A Stranger In the House

33984056

He looks at her, concerned. “How do you feel?” She wants to say, Terrified. Instead, she says, with a faint smile, “Glad to be home.”

Karen and Tom Krupp are happy—they’ve got a lovely home in upstate New York, they’re practically newlyweds, and they have no kids to interrupt their comfortable life together. But one day, Tom returns home to find Karen has vanished—her car’s gone and it seems she left in a rush. She even left her purse—complete with phone and ID—behind.

There’s a knock on the door—the police are there to take Tom to the hospital where his wife has been admitted. She had a car accident, and lost control as she sped through the worst part of town.

The accident has left Karen with a concussion and a few scrapes. Still, she’s mostly okay—except that she can’t remember what she was doing or where she was when she crashed. The cops think her memory loss is highly convenient, and they suspect she was up to no good.

Karen returns home with Tom, determined to heal and move on with her life. Then she realizes something’s been moved. Something’s not quite right. Someone’s been in her house. And the police won’t stop asking questions.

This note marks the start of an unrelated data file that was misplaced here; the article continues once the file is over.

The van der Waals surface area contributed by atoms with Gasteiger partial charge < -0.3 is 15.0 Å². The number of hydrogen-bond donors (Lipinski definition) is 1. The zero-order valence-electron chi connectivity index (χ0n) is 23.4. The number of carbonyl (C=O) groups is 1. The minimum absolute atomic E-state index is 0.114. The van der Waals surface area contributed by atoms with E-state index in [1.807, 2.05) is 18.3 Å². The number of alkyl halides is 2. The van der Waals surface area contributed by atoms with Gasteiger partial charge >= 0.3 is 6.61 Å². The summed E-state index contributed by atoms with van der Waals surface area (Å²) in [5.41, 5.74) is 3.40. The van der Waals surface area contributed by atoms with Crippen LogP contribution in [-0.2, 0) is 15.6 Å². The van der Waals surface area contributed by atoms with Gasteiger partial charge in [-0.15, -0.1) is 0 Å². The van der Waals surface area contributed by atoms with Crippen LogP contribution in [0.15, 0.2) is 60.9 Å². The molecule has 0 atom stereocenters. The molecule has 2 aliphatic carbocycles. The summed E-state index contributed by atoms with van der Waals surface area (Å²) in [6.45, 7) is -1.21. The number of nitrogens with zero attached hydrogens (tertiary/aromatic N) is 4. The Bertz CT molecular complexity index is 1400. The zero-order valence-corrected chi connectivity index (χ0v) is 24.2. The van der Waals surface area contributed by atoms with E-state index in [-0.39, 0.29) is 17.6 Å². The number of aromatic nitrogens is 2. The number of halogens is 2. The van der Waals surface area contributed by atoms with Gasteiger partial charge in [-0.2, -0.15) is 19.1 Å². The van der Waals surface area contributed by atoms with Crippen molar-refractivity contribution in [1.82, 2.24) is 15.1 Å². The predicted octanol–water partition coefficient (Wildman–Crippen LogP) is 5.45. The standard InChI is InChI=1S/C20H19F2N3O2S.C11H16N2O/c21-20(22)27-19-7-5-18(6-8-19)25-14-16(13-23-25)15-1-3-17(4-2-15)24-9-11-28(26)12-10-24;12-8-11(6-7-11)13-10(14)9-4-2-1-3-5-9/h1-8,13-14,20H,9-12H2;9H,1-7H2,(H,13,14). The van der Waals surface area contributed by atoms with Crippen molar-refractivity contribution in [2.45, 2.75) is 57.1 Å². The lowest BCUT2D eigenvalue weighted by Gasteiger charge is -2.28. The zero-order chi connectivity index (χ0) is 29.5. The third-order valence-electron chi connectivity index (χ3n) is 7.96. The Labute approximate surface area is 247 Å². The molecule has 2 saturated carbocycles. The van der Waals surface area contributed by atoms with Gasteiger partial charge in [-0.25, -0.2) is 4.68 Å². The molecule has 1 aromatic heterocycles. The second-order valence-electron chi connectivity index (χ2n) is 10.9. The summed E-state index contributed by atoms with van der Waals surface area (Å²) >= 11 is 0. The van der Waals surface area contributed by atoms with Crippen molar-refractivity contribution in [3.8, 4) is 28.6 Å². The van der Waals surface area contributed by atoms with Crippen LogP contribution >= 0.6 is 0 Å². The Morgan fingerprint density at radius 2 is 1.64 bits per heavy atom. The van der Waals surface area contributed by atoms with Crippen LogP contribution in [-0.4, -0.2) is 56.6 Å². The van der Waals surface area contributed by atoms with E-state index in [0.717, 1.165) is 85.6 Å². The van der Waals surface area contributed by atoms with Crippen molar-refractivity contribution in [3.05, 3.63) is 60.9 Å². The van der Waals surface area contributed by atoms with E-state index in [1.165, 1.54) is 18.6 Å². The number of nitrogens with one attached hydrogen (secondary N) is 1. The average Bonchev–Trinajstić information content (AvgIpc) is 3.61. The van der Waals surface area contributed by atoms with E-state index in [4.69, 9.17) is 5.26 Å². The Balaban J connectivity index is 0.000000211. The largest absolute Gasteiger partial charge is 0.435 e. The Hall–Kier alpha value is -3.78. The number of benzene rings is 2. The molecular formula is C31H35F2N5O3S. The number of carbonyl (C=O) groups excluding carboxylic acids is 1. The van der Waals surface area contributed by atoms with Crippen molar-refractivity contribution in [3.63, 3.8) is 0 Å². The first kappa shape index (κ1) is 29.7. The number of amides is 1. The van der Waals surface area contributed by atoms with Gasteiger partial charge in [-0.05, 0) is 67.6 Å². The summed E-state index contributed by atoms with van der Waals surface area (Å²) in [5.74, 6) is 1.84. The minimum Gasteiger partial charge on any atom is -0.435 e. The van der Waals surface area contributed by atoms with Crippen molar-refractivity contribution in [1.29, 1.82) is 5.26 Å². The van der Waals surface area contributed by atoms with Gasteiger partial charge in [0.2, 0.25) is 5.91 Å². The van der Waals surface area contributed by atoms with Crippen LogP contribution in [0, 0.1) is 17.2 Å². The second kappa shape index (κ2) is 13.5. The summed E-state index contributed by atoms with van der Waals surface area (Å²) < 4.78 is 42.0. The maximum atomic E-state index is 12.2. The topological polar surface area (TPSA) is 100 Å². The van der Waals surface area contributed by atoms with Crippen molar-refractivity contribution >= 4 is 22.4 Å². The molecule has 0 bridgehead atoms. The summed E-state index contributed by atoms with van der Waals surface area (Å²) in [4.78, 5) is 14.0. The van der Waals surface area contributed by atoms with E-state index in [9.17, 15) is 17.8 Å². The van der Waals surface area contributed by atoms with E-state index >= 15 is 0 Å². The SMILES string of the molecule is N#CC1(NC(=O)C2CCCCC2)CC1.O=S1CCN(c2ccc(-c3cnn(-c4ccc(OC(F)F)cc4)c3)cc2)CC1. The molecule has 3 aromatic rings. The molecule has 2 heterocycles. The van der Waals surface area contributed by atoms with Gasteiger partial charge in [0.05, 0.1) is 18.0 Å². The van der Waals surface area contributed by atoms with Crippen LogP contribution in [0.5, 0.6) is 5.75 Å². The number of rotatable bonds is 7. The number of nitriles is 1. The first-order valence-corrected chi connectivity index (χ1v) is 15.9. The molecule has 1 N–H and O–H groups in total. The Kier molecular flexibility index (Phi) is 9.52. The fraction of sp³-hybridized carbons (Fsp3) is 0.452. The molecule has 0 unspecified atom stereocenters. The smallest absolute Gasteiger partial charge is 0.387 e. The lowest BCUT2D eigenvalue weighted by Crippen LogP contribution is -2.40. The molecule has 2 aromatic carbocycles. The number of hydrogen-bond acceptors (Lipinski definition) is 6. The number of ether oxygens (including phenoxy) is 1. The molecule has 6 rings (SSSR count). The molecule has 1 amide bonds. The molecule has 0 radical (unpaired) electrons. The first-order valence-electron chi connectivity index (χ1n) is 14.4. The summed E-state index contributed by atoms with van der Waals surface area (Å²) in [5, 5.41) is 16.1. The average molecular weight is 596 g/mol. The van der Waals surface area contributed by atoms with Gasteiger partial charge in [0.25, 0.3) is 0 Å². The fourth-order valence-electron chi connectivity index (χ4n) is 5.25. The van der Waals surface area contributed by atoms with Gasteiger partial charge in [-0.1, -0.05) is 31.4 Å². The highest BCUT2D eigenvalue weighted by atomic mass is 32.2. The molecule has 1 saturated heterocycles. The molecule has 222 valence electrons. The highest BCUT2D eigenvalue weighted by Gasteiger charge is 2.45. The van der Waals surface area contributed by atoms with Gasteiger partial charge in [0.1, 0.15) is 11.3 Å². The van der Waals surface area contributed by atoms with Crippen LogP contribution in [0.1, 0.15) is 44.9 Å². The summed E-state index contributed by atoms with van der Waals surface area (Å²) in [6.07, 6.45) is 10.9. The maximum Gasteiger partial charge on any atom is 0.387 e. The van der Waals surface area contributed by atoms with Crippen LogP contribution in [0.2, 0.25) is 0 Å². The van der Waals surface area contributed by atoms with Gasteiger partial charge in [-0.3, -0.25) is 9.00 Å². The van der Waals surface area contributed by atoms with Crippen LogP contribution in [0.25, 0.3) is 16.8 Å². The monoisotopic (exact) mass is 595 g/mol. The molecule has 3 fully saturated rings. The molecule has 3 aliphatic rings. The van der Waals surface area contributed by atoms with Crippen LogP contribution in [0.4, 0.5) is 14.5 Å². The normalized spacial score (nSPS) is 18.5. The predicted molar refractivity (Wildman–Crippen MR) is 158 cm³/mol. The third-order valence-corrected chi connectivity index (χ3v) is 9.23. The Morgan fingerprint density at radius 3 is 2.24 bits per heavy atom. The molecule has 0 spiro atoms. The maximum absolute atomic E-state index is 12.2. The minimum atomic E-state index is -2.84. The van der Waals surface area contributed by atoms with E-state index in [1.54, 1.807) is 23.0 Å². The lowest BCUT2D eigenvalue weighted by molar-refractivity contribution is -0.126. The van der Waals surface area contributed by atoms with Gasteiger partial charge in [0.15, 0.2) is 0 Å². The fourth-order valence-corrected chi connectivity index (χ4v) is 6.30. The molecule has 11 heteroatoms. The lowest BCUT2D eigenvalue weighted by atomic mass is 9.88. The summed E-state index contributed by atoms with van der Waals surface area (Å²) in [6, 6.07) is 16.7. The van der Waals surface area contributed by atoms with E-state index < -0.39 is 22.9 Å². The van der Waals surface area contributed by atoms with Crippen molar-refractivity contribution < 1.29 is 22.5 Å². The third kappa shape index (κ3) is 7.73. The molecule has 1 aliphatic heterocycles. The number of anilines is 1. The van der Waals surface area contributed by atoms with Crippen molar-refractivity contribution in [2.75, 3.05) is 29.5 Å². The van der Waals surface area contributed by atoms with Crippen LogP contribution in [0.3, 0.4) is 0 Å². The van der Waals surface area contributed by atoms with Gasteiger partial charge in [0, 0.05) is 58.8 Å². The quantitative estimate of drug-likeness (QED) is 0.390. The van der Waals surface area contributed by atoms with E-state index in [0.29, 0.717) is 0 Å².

Because in this house, everyone’s a stranger. Everyone has something they’d rather keep hidden. Something they might even kill to keep quiet.

—                         —                         —

After finishing The Couple Next Door in record time last week, I decided to jump straight into Shari Lapena’s new book, A Stranger in the House. It is another crime thriller and features the same investigators, Detectives Razback and Jennings, but an entirely new cast of characters otherwise.

The story flows smoothly and I found myself just as engrossed as I was in the previous book. There isn’t the same sense of urgency in my approach because the crime isn’t centred around a missing baby. My maternal instincts weren’t in play this time – fiction or not – and the murder victim isn’t nearly so sympathetic. I still wanted to know who had killed him though and whether Karen would get off.

The thing about twisty authors is that the reader learns their style and it can become easy to predict certain things from that habit. I had theories about the identity of the murderer of course, but as the chapters wound down, it was easier to predict the outcome.

*** Minor Spoiler Ahead ***